Container Shipping

Before container shipping, trucks were manually unloaded by longshoremen, loaded onto ships, and the process repeated at the destination. This added enormous cost, slowed shipping times and increased the risk of breakage.

Inspired by WWII standardization, McLean designed containers that fit directly on ships. His standardized containers and ships enable faster and less expensive loading and unloading of ships.

Container shipping puts the cargo part of trucks, the “container,” on ships, no unloading and reloading needed.

McLean’s containers move directly between trucks and ships. To spur scale and encourage standardization, he licensed his patents for free.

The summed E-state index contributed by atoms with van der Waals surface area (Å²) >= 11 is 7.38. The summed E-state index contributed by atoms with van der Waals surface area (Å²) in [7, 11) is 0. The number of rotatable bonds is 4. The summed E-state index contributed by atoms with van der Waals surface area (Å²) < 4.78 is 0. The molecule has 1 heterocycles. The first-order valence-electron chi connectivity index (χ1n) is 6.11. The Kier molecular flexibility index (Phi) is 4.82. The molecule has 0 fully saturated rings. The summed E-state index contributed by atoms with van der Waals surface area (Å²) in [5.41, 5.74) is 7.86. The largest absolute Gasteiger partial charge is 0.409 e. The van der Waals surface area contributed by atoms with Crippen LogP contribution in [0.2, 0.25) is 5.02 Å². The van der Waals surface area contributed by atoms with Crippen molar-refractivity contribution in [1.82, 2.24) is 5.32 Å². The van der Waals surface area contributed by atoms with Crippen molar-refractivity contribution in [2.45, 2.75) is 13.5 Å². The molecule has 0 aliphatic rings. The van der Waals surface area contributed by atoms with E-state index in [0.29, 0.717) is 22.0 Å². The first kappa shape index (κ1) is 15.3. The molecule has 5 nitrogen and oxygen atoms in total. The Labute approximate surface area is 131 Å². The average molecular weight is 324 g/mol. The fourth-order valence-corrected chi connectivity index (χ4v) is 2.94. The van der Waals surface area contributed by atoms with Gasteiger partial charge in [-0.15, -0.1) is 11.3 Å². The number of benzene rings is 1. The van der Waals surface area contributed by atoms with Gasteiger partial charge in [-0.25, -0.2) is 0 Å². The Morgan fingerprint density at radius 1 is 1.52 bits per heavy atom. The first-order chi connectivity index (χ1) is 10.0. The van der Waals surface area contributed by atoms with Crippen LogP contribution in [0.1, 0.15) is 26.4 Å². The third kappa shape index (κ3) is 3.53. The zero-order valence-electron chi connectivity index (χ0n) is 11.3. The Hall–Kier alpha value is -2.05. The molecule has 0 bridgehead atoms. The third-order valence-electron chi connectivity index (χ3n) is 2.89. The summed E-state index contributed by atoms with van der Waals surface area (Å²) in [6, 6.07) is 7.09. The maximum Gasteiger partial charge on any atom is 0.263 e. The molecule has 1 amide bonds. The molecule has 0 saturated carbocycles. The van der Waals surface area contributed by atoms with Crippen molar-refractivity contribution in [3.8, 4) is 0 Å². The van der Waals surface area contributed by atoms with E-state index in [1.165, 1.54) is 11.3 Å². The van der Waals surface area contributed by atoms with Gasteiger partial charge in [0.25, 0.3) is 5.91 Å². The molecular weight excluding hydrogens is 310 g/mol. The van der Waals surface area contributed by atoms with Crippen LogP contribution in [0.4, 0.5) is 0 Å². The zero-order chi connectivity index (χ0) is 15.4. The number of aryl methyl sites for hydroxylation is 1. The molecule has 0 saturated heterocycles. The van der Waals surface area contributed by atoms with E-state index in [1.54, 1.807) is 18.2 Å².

In 1969, McLean sold his company to RJR Reynolds for $500 million, pocketing $160 million personally. A later company, that envisioned super-shipping ships, went bankrupt. McLean made money, lost much of it in a later venture, and died comfortable but without recognizing the bulk of the wealth he created.

In total, he founded three companies that went on to be listed on the NYSE. At one point, he was one of the 400 wealthiest men in the US. However, due to bad investments, he went bankrupt.

Container shipping remains the dominant form of shipping. The OOCL Hong Kong is 400 meters long (5.5 football fields), 60 meters wide, and 32.5 meters deep.

Vessel Photo at Venue F (002)2
OOCL Hong Kong